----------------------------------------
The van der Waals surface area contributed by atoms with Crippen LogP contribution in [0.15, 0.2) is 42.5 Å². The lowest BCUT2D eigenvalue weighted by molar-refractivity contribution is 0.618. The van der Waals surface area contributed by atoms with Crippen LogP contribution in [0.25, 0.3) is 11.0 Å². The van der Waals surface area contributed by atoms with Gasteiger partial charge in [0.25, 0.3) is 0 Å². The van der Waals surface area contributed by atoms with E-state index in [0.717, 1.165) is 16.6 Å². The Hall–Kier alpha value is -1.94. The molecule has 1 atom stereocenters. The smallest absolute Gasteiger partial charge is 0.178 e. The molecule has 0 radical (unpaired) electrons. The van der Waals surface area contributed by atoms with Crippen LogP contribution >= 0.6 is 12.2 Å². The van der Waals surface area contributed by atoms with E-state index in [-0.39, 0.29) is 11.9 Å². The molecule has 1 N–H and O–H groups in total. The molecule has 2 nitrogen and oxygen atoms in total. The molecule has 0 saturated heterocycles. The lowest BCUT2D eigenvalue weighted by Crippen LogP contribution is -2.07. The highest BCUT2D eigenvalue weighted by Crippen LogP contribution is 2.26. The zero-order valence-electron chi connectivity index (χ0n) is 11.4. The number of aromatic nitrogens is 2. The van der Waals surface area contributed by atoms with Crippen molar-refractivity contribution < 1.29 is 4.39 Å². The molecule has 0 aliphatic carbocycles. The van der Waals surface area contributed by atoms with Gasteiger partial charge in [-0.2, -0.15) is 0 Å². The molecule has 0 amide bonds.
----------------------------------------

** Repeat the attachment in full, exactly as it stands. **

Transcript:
The van der Waals surface area contributed by atoms with Crippen LogP contribution in [0.15, 0.2) is 42.5 Å². The lowest BCUT2D eigenvalue weighted by molar-refractivity contribution is 0.618. The van der Waals surface area contributed by atoms with Crippen LogP contribution in [0.25, 0.3) is 11.0 Å². The van der Waals surface area contributed by atoms with Gasteiger partial charge in [0.25, 0.3) is 0 Å². The van der Waals surface area contributed by atoms with E-state index in [0.717, 1.165) is 16.6 Å². The Hall–Kier alpha value is -1.94. The molecule has 1 atom stereocenters. The smallest absolute Gasteiger partial charge is 0.178 e. The molecule has 0 radical (unpaired) electrons. The van der Waals surface area contributed by atoms with Crippen LogP contribution >= 0.6 is 12.2 Å². The van der Waals surface area contributed by atoms with E-state index in [-0.39, 0.29) is 11.9 Å². The molecule has 1 N–H and O–H groups in total. The molecule has 2 nitrogen and oxygen atoms in total. The molecule has 0 saturated heterocycles. The lowest BCUT2D eigenvalue weighted by Crippen LogP contribution is -2.07. The highest BCUT2D eigenvalue weighted by Crippen LogP contribution is 2.26. The zero-order valence-electron chi connectivity index (χ0n) is 11.4. The number of aromatic nitrogens is 2. The van der Waals surface area contributed by atoms with Crippen molar-refractivity contribution < 1.29 is 4.39 Å². The molecule has 0 aliphatic carbocycles. The van der Waals surface area contributed by atoms with Gasteiger partial charge in [-0.2, -0.15) is 0 Å². The molecule has 0 amide bonds.